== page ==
The Biodefense Research Training and Career Development Program is a new initiative of the University of Virginia, which is in response to the NIAID Blue Ribbon Panel on Bioterrorism and Its Implications for Biomedical Research. The program goal is to provide a rich interdisciplinary experience to prepare pre- and postdoctoral students for careers in biodefense. Research themes encompass the biology of and host response to microbes, vaccines, therapeutics and diagnostic technologies for infections by potential agents of bioterrorism. The training of predoctoral students, M.D., and Ph.D. postdoctoral fellows is enriched by special activities of the program, including a new graduate course in biodefense, an expanded two semester course in molecular mechanisms of microbial pathogenesis, advanced immunology courses and colloquia, a research-in-progress series and a journal club. The program is comprised of 31 faculty from eight departments and two research centers within a five minute walk to the School of Medicine. All of our faculty collaborate, and 46% have co-published papers in the last five years.

Agency
National Institute of Health (NIH)
Institute
National Institute of Allergy and Infectious Diseases (NIAID)
Type
Institutional National Research Service Award (T32)
Project #
1T32AI055432-01
Application #
6659425
Study Section
Special Emphasis Panel (ZAI1-YL-M (M1))
Program Officer
Garges, Susan
Project Start
2003-08-01
Project End
2008-07-31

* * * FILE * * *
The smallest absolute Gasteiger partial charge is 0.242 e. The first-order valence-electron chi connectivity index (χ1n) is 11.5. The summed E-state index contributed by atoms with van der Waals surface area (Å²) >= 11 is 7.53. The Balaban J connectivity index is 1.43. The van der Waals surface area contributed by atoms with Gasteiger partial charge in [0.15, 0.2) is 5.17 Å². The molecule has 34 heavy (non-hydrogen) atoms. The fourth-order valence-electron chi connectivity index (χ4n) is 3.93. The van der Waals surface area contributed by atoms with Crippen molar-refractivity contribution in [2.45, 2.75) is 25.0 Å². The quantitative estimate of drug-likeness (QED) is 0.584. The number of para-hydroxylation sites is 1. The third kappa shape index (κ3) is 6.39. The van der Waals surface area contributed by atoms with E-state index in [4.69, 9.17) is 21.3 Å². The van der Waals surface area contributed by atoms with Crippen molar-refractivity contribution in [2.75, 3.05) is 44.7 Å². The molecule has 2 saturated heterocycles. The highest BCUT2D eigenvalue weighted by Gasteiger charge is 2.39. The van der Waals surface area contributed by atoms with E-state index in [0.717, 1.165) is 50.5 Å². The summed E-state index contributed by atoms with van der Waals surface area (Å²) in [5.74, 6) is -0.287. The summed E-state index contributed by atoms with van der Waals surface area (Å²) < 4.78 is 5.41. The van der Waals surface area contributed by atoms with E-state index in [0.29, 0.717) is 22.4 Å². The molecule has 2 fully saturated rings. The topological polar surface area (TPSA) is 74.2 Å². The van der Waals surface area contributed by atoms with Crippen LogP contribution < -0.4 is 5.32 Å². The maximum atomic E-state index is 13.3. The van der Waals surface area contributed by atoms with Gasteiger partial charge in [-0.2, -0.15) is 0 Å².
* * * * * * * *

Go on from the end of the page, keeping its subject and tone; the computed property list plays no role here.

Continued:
Budget Start
2003-08-01
Budget End
2004-07-31
Support Year
1
Fiscal Year
2003
Total Cost
$236,438
Indirect Cost
Name
University of Virginia
Department
Internal Medicine/Medicine
Type
Schools of Medicine
DUNS #
065391526
City
Charlottesville
State
VA
Country
United States
Zip Code
22904
Steiner, Kevin L; Ahmed, Shahnawaz; Gilchrist, Carol A et al. (2018) Species of Cryptosporidia Causing Subclinical Infection Associated With Growth Faltering in Rural and Urban Bangladesh: A Birth Cohort Study. Clin Infect Dis 67:1347-1355
Moreau, G Brett; Qin, Aiping; Mann, Barbara J (2018) Zinc Acquisition Mechanisms Differ between Environmental and Virulent Francisella Species. J Bacteriol 200:
Sauder, Amber B; Kendall, Melissa M (2018) After the Fact(or): Posttranscriptional Gene Regulation in Enterohemorrhagic Escherichia coli O157:H7. J Bacteriol 200:
Gilchrist, Carol A; Cotton, James A; Burkey, Cecelia et al. (2018) Genetic Diversity of Cryptosporidium hominis in a Bangladeshi Community as Revealed by Whole-Genome Sequencing. J Infect Dis 218:259-264
Margulieux, Katie R; Liebov, Benjamin K; Tirumala, Venkata S K K S et al. (2017) Bacillus anthracis Peptidoglycan Integrity Is Disrupted by the Chemokine CXCL10 through the FtsE/X Complex. Front Microbiol 8:740
Mathers, Amy J; Stoesser, Nicole; Chai, Weidong et al. (2017) Chromosomal Integration of the Klebsiella pneumoniae Carbapenemase Gene, blaKPC, in Klebsiella Species Is Elusive but Not Rare. Antimicrob Agents Chemother 61:
Gilmartin, Allissia A; Petri Jr, William A (2017) Exploring the mechanism of amebic trogocytosis: the role of amebic lysosomes. Microb Cell 5:1-3
Gilmartin, Allissia A; Ralston, Katherine S; Petri Jr, William A (2017) Inhibition of Amebic Lysosomal Acidification Blocks Amebic Trogocytosis and Cell Killing. MBio 8:
Luzader, Deborah H; Willsey, Graham G; Wargo, Matthew J et al. (2016) The Type Three Secretion System 2-Encoded Regulator EtrB Modulates Enterohemorrhagic Escherichia coli Virulence Gene Expression. Infect Immun 84:2555-65
Korpe, Poonum S; Haque, Rashidul; Gilchrist, Carol et al. (2016) Natural History of Cryptosporidiosis in a Longitudinal Study of Slum-Dwelling Bangladeshi Children: Association with Severe Malnutrition. PLoS Negl Trop Dis 10:e0004564

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